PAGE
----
Director: Andy Goddard
Cast: Patrick Wilson, Jessica Biel, Vincent Kartheiser, Haley Bennett, Eddie Marsan
Runtime: 1 hr 36 mins
Rating: PG13 (Some Coarse Language)
Released By: Shaw
Opening Day: 2 February 2017
Synopsis: A KIND OF MURDER, set in 1960's New York, is based on Patricia Highsmith's novel, The Blunderer. Walter Stackhouse is rich, successful and unhappily married to the beautiful but damaged Clara. His desire to be free of her feeds his obsession with Kimmel, a man suspected of brutally murdering his own wife. When Walter and Kimmel's lives become dangerously intertwined, a ruthless police detective becomes convinced he has found the murderer. But as the lines blur between innocence and intent, who, in fact, is the real killer?
The late American author Patricia Highsmith’s psychological thriller novels have been the basis for many critically acclaimed Hollywood adaptations – including but not limited to Alfred Hitchcock’s classic Strangers on a Train (1951), as well as other familiar successes such as Anthony Minghella’s The Talented Mr. Ripley (1999) and Todd Haynes’ Carol (2015). Given the accomplishments of its predecessors, this latest adaptation has much to live up to. Disappointingly, however, it does not, in large due to the unevenness of its storytelling and character development.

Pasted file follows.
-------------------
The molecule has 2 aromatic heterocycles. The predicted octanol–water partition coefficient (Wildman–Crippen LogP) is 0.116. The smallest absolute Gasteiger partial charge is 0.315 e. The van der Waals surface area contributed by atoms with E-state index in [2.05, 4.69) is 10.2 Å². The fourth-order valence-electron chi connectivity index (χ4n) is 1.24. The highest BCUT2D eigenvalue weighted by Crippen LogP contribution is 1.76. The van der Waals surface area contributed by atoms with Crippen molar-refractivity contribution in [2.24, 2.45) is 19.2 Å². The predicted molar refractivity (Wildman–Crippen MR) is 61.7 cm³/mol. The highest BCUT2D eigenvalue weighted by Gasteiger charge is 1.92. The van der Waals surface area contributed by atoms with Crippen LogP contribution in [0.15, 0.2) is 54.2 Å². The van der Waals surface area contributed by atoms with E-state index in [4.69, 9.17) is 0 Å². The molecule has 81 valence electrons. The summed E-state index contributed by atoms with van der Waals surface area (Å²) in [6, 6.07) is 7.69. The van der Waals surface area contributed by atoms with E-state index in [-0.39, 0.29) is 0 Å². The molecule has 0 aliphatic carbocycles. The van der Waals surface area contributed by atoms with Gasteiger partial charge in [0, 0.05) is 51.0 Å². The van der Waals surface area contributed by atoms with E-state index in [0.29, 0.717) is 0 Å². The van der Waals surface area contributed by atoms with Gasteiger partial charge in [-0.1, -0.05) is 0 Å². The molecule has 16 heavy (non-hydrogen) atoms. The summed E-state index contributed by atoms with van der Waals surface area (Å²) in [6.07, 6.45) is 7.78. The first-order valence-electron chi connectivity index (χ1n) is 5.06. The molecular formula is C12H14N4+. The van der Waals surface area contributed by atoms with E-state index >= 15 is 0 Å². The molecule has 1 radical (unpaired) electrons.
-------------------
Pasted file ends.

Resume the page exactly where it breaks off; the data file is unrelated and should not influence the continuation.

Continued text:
It’s a shame because A Kind of Murder is a pretty film. Directed by Andy Goddard (best known for directing several episodes of television’s Downton Abbey), the costume and set designs are stellar, with the production team sparing no effort in exploiting the sartorial aesthetics of the 60’s. The men are decked out in fedoras, suits and trench coats, while the period dresses of the women are a visual treat – often opulent, sometimes understated but never bereft of style. The choice of colours for the costumes and the décor of the sets are deliberate and stark depending on the setting, well complementing Patrick Wilson’s role as debonair architect Walter Stackhouse. As the story progresses, his neurotic wife Clara (played by a morose Jessica Biel) grows suspicious of a new woman who shows up in their lives after a party – a certain Ellie (played by Haley Bennett) who happens to be an archetypally seductive (albeit unwittingly so) lounge singer. As the rift between husband and wife grows, so does Walter’s fascination with the case of Kimmel (played by Eddie Marsan), which he comes across in the newspapers. This leads to Walter paying a visit to the bookstore where Kimmel works; one thing leads to another and Clara eventually meets her own untimely demise. As the film increasingly flits between fleshing out Kimmel’s and Walter’s storylines, the audience are left guessing whether they were responsible for the deaths of their respective spouses. All of this unfolds while the detective Corby (played by Vincent Kartheiser of television’s Mad Men fame) is convinced of their guilt and relentlessly fights to take Kimmel and, later, Walter to task.